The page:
Million Hearts Epi-Exchange

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Every year, Americans suffer approximately 1.5 million heart attacks and strokes at a cost of more than $312 billion in health care expenditure and lost productivity annually. Cardiovascular disease (heart disease and stroke) also causes premature death, serious illness, disability, and decreased quality of life. The good news, however, is that many of the major risk factors for these conditions can be prevented and controlled. For example, high blood pressure (hypertension) is one of the leading causes of heart disease and stroke. Lifestyle choices, such as eating healthy and exercising regularly, can help control blood pressure and health care professionals may prescribe other treatments (antihypertensive medication) if lifestyle changes are not enough. However, nearly 1 in 3 Americans, or about 67 million adults, have high blood pressure and, despite the availability of antihypertensive medications, only half have it under control (<140/90). The ability of people to continue using their medications as prescribed by their doctor—also known as medication adherence—is a key challenge.

To tackle this important issue, the Centers for Medicare and Medicaid Services (CMS) and the Centers for Disease Control and Prevention (CDC) teamed up to discuss how to improve antihypertensive medication adherence. This effort became known as the Million Hearts ® Epi-Exchange because of the similarities to CDC’s “Epi-Aid” program which provides epidemiological support within the United States and throughout the world to assist with emergency responses, investigate infectious and environmental disease outbreaks, and quantify impact of diseases.

The Epi-Exchange is a part of the larger Million Hearts® initiative, co-led by CMS and CDC, to prevent 1 million heart attacks and strokes by 2017.  Million Hearts® aims to focus, coordinate, and enhance prevention activities across a wide variety of sectors, and includes many public and private partners.  Core to the prevention of heart disease and stroke is the focus on the ABCS—aspirin use, blood pressure control, cholesterol management, and smoking cessation.  We selected high blood pressure as the main topic for the Epi-Exchange, because substantial efforts are already underway to improve blood pressure control.  Lessons learned during the Epi-Exchange can readily be used to help evaluate disease risk, along with other leading heart disease and stroke risk factors.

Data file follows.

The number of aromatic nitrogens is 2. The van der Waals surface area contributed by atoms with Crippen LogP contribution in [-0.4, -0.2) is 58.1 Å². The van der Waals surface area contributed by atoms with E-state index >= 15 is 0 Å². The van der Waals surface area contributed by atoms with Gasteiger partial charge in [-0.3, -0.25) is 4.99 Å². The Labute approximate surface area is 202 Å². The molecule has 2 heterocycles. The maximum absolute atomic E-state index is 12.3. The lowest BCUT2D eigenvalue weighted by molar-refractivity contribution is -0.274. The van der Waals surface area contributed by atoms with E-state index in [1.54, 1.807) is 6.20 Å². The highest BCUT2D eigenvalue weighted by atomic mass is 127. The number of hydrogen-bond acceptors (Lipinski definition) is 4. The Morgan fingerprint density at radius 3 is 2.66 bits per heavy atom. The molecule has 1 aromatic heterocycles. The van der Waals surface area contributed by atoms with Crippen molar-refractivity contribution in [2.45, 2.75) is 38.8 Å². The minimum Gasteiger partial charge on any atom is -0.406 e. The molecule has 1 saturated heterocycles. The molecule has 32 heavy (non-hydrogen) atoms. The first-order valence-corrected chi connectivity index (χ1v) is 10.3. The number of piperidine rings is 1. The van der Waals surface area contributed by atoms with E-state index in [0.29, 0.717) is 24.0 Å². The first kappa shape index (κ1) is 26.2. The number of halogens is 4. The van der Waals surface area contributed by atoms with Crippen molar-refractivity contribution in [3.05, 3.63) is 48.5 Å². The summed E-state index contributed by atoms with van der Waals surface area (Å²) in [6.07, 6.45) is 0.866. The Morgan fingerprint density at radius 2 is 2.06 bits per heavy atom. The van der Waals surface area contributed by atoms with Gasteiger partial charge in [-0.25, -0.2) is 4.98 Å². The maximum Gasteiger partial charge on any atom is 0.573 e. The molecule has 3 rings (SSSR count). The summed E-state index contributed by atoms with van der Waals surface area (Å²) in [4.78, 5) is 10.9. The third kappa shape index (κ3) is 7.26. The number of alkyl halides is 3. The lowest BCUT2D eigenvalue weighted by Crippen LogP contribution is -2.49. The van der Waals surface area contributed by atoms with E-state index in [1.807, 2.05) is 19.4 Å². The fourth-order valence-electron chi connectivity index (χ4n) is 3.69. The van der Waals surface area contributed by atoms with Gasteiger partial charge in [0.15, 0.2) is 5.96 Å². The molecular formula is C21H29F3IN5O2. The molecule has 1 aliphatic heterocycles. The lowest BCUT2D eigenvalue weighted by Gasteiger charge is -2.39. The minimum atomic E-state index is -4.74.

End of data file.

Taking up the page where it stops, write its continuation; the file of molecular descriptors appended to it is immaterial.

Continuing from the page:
We decided to focus the Epi-Exchange on expanding the ability of Million Hearts® to use pharmaceutical claims data (billing data collected when a person has a prescription filled) to guide current and future activities. The use of pharmaceutical claims data to assess the burden of illness in the population and identify possible areas for intervention is relatively new.  However, pharmaceutical claims data can be used as an alternate way to evaluate appropriate and evidenced-based treatment of health conditions.  In addition, through the Medicare Part D Prescription Drug Program, which provides prescription drug coverage to the majority (>60%) of US adults ages 65 and older, CMS has a valuable source of pharmaceutical claims data. Focusing on pharmaceutical data was also a good fit because it meant that we could combine CMS’ detailed understanding of the Part D program (variations across health plans, deductibles, coverage gaps) with CDC’s expert clinical knowledge of pharmaceutical products and hypertension treatment. To facilitate the sharing of information between CDC and CMS we decided to hold an in-person meeting in late October 2013. Over the course of only a few months, several preparatory meetings involving CMS and CDC subject matter experts were held to identify priority areas for the in-person meeting, which was held from October 23–25 at the CMS offices in Baltimore, MD.

The main objectives of the Epi-Exchange included: (1) coordinating Million Hearts® research activities across CMS and CDC, (2) developing a plan for Million Hearts® public health surveillance using Part D data, and (3) identifying opportunities for CMS and CDC scientist collaboration.